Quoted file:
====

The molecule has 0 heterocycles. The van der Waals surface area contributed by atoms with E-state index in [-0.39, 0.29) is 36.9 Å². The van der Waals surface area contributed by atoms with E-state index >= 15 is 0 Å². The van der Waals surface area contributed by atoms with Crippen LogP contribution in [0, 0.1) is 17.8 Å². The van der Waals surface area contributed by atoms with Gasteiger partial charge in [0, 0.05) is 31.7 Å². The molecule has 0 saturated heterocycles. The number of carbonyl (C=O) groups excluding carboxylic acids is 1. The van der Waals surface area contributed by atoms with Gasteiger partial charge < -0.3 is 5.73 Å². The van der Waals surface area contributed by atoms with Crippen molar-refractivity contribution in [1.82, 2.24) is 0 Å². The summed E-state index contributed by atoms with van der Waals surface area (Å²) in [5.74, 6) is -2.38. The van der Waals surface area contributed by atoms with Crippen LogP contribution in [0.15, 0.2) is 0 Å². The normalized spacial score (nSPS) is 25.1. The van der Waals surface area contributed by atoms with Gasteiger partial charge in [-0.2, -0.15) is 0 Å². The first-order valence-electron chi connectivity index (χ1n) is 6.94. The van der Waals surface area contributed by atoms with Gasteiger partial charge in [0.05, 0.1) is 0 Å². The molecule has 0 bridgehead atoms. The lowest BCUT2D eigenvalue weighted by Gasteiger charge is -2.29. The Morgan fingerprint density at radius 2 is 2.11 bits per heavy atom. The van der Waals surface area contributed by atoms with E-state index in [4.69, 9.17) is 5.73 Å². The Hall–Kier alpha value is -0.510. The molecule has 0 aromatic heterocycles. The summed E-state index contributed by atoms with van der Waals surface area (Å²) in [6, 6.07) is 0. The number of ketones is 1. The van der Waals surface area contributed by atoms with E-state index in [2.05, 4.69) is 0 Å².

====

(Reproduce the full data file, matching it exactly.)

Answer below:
The molecule has 0 heterocycles. The van der Waals surface area contributed by atoms with E-state index in [-0.39, 0.29) is 36.9 Å². The van der Waals surface area contributed by atoms with E-state index >= 15 is 0 Å². The van der Waals surface area contributed by atoms with Crippen LogP contribution in [0, 0.1) is 17.8 Å². The van der Waals surface area contributed by atoms with Gasteiger partial charge in [0, 0.05) is 31.7 Å². The molecule has 0 saturated heterocycles. The number of carbonyl (C=O) groups excluding carboxylic acids is 1. The van der Waals surface area contributed by atoms with Gasteiger partial charge < -0.3 is 5.73 Å². The van der Waals surface area contributed by atoms with Crippen molar-refractivity contribution in [1.82, 2.24) is 0 Å². The summed E-state index contributed by atoms with van der Waals surface area (Å²) in [5.74, 6) is -2.38. The van der Waals surface area contributed by atoms with Crippen LogP contribution in [0.15, 0.2) is 0 Å². The normalized spacial score (nSPS) is 25.1. The van der Waals surface area contributed by atoms with Gasteiger partial charge in [-0.2, -0.15) is 0 Å². The first-order valence-electron chi connectivity index (χ1n) is 6.94. The van der Waals surface area contributed by atoms with Gasteiger partial charge in [0.05, 0.1) is 0 Å². The molecule has 0 bridgehead atoms. The lowest BCUT2D eigenvalue weighted by Gasteiger charge is -2.29. The Morgan fingerprint density at radius 2 is 2.11 bits per heavy atom. The van der Waals surface area contributed by atoms with E-state index in [4.69, 9.17) is 5.73 Å². The Hall–Kier alpha value is -0.510. The molecule has 0 aromatic heterocycles. The summed E-state index contributed by atoms with van der Waals surface area (Å²) in [6, 6.07) is 0. The number of ketones is 1. The van der Waals surface area contributed by atoms with E-state index in [2.05, 4.69) is 0 Å².